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Wednesday, July 27, 2011

Victor Heermann | Animal Crackers


GROUCHO MARX

George S. Kaufman, Morrie Ryskind, Bert Kalmar and Harry Ruby (screenplay), Bert Kalmar and Harry Ruby (music and lyrics), Victor Heermann (director) Animal Crackers / 1930

Looking back now on Groucho Marx's dance near the end of "Hello, I Must Be Going," we recognize just how physical the Brothers were. In many of their films, Groucho danced, in Duck Soup with two women at a time, alternating between a waltz, a rumba, a mad tango, and, finally, something like a Charleston—all of them containing dozens of other smaller steps that seem almost impossible to negotiate within the larger whole, including darting through the crowds from the arms of Margaret Dumont to the other woman.

In Animal Crackers, however, the dance is pure Groucho as the rubber-legged comedian first does a Michael Jackson-like "Moonwalk," moving laterally across the floor in two directions without lifting his feet. A moment later he kicks, his riding boots set against his white safari pants, in an up and backward movement as if he had no joints. From there he simply joyously sets out on a series of leaping kicks, sideways and forward that add fun to the ridiculous lyrics:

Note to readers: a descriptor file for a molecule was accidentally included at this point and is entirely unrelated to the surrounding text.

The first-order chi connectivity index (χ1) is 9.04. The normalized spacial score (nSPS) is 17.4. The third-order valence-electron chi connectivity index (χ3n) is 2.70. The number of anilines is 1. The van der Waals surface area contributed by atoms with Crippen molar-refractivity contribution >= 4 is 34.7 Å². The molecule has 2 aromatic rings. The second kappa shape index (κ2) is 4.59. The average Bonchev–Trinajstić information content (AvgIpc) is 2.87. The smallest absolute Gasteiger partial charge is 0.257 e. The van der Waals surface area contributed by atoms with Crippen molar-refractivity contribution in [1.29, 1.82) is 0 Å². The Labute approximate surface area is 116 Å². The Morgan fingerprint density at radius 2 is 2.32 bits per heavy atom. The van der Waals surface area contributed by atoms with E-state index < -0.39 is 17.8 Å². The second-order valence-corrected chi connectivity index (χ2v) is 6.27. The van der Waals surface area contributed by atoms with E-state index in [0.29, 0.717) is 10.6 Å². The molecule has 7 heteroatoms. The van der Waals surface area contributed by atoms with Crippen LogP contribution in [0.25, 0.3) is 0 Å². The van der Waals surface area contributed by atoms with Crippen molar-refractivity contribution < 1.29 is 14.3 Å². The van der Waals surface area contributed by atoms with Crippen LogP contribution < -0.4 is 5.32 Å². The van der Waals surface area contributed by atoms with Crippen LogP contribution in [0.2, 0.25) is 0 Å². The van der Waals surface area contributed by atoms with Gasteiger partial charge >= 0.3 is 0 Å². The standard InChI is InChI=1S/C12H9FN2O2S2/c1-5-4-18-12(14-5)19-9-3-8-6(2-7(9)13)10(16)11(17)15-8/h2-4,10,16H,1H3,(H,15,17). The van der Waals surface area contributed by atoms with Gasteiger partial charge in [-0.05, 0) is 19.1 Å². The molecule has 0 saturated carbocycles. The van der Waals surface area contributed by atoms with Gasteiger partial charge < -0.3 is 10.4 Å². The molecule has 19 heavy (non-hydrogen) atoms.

(Spaulding)
Hello, I must be going,
I cannot stay, I came to say, I must be going.
I’m glad I came, but just the same I must be going.
La La.

(Mrs. Rittenhouse)
For my sake you must stay.
If you should go away,
You’d spoil this party I am throwing.

(Spaulding)
I’ll stay a week or two,
I’ll stay the summer thru,
But I am telling you,
I must be going.

Groucho is a kind of naif dancer, a bit like the role Grandma Moses played in the world of art—except, of course, Marx is completely in the know, spoofing the very gracefulness of dance.

Los Angeles, March 11, 2011

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